hmmm...... you can buy a domain name from the feds for $6 a year. that federal company or perhaps business is "ICANN" or Internet Corporation for Assigned Names and Numbers
Go Daddy protesting agency deal Says plan could raise domain names' prices
Jane Larson The Arizona Republic Mar. 3, 2006 12:00 AM
GoDaddy.com Inc. is urging Internet users to write to their legislators and protest a deal that could mean higher prices for domain names ending in ".com."
The Scottsdale-based registrar of domain names is unhappy with the agreement struck this week between VeriSign Inc. and the Internet Corporation for Assigned Names and Numbers. The agreement allows VeriSign to raise its prices by 7 percent a year in four of the next six years. It also gives VeriSign the first right to renew the contract with ICANN when it expires in 2012.
ICANN is the Internet's main oversight agency. It contracts with VeriSign, of Mountain View, Calif., to run the servers that constitute the Internet's core address book for ".com" Web sites. VeriSign acts as a registry and sells ".com" addresses to registrars like Go Daddy, who then sell them to the public.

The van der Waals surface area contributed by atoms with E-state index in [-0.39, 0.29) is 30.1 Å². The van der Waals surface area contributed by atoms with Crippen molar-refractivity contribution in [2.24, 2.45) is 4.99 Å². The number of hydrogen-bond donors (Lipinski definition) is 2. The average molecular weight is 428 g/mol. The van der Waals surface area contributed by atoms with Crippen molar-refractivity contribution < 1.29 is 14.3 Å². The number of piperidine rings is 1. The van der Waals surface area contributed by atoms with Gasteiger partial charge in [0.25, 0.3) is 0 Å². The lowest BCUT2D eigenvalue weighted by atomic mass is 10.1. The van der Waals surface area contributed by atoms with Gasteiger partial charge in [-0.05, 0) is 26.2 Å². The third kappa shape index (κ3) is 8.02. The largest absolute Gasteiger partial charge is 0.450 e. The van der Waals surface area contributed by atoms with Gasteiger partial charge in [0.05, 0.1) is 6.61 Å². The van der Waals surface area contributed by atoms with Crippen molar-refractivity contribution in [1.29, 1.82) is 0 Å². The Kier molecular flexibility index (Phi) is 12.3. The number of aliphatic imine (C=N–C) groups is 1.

Registrars now pay VeriSign $6 per ".com" address. Go Daddy sells an address for $8.95 a year, less if a customer buys additional services such as Web hosting. The company has grown rapidly by selling domain names at low prices.
Bob Parsons, founder and chief executive officer of Go Daddy, said Thursday that the company would pass yearly increases on to customers. He said the price increases for VeriSign are unwarranted because technology has improved, maintenance costs have dropped and the number of domain names has soared.
"We're going to have to pass an increase on," he said, "when what we should be passing through is a price cut."
Giving VeriSign the right to renew its contract also will create a monopoly and reduce incentives to innovate, Parsons said.
VeriSign spokesman Tom Galvin said Thursday that the registry has no plans to raise prices. If it did, it would give six months' notice so domain-name registrants could renew their agreements and lock in prices, he said.
He also said that as Internet traffic and attacks increase, VeriSign needs the flexibility to raise prices and invest in the health of the Internet.
"What it comes down to is, Go Daddy wants to keep their margins up," Galvin said.
The U.S. Commerce Department still must approve the VeriSign-ICANN agreement.
Parsons said the contract, which takes effect in 2007, should be put out to bid. Competition would lower prices for domain names, he said.
He insisted that Go Daddy would not be interested in bidding and becoming a registry. It is the No. 1 registrar, with 4.5 million customers, and antitrust laws would prohibit it from being in the ".com" registry business, he said.
The Associated Press contributed to this article.